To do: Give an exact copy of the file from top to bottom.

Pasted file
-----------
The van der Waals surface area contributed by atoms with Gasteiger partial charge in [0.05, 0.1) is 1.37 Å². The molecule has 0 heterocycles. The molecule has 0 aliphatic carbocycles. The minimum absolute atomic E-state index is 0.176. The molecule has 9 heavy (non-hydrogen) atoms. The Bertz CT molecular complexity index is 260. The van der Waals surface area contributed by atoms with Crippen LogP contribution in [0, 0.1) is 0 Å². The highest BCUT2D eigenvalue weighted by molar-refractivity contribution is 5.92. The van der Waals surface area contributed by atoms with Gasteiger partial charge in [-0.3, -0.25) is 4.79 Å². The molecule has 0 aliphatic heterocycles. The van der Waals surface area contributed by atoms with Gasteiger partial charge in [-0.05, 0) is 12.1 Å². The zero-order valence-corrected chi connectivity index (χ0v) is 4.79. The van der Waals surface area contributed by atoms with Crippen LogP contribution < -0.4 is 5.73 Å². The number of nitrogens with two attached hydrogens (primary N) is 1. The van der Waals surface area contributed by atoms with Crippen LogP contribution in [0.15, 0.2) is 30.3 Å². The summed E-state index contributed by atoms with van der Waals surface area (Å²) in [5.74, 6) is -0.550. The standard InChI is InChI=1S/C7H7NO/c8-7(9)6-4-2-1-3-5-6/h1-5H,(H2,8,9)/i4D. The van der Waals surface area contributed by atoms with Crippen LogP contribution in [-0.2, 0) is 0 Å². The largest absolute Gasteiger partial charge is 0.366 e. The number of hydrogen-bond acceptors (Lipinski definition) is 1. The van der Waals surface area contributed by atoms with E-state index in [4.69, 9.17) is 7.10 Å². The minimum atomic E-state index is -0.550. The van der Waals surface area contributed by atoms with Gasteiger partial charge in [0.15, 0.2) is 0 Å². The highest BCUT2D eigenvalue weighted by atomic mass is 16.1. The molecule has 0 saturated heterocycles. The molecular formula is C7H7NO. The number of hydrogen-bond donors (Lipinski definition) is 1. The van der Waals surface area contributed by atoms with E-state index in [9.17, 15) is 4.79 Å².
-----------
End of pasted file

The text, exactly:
The van der Waals surface area contributed by atoms with Gasteiger partial charge in [0.05, 0.1) is 1.37 Å². The molecule has 0 heterocycles. The molecule has 0 aliphatic carbocycles. The minimum absolute atomic E-state index is 0.176. The molecule has 9 heavy (non-hydrogen) atoms. The Bertz CT molecular complexity index is 260. The van der Waals surface area contributed by atoms with Crippen LogP contribution in [0, 0.1) is 0 Å². The highest BCUT2D eigenvalue weighted by molar-refractivity contribution is 5.92. The van der Waals surface area contributed by atoms with Gasteiger partial charge in [-0.3, -0.25) is 4.79 Å². The molecule has 0 aliphatic heterocycles. The van der Waals surface area contributed by atoms with Gasteiger partial charge in [-0.05, 0) is 12.1 Å². The zero-order valence-corrected chi connectivity index (χ0v) is 4.79. The van der Waals surface area contributed by atoms with Crippen LogP contribution < -0.4 is 5.73 Å². The number of nitrogens with two attached hydrogens (primary N) is 1. The van der Waals surface area contributed by atoms with Crippen LogP contribution in [0.15, 0.2) is 30.3 Å². The summed E-state index contributed by atoms with van der Waals surface area (Å²) in [5.74, 6) is -0.550. The standard InChI is InChI=1S/C7H7NO/c8-7(9)6-4-2-1-3-5-6/h1-5H,(H2,8,9)/i4D. The van der Waals surface area contributed by atoms with Crippen LogP contribution in [-0.2, 0) is 0 Å². The largest absolute Gasteiger partial charge is 0.366 e. The number of hydrogen-bond acceptors (Lipinski definition) is 1. The van der Waals surface area contributed by atoms with E-state index in [4.69, 9.17) is 7.10 Å². The minimum atomic E-state index is -0.550. The van der Waals surface area contributed by atoms with Gasteiger partial charge in [0.15, 0.2) is 0 Å². The highest BCUT2D eigenvalue weighted by atomic mass is 16.1. The molecule has 0 saturated heterocycles. The molecular formula is C7H7NO. The number of hydrogen-bond donors (Lipinski definition) is 1. The van der Waals surface area contributed by atoms with E-state index in [9.17, 15) is 4.79 Å².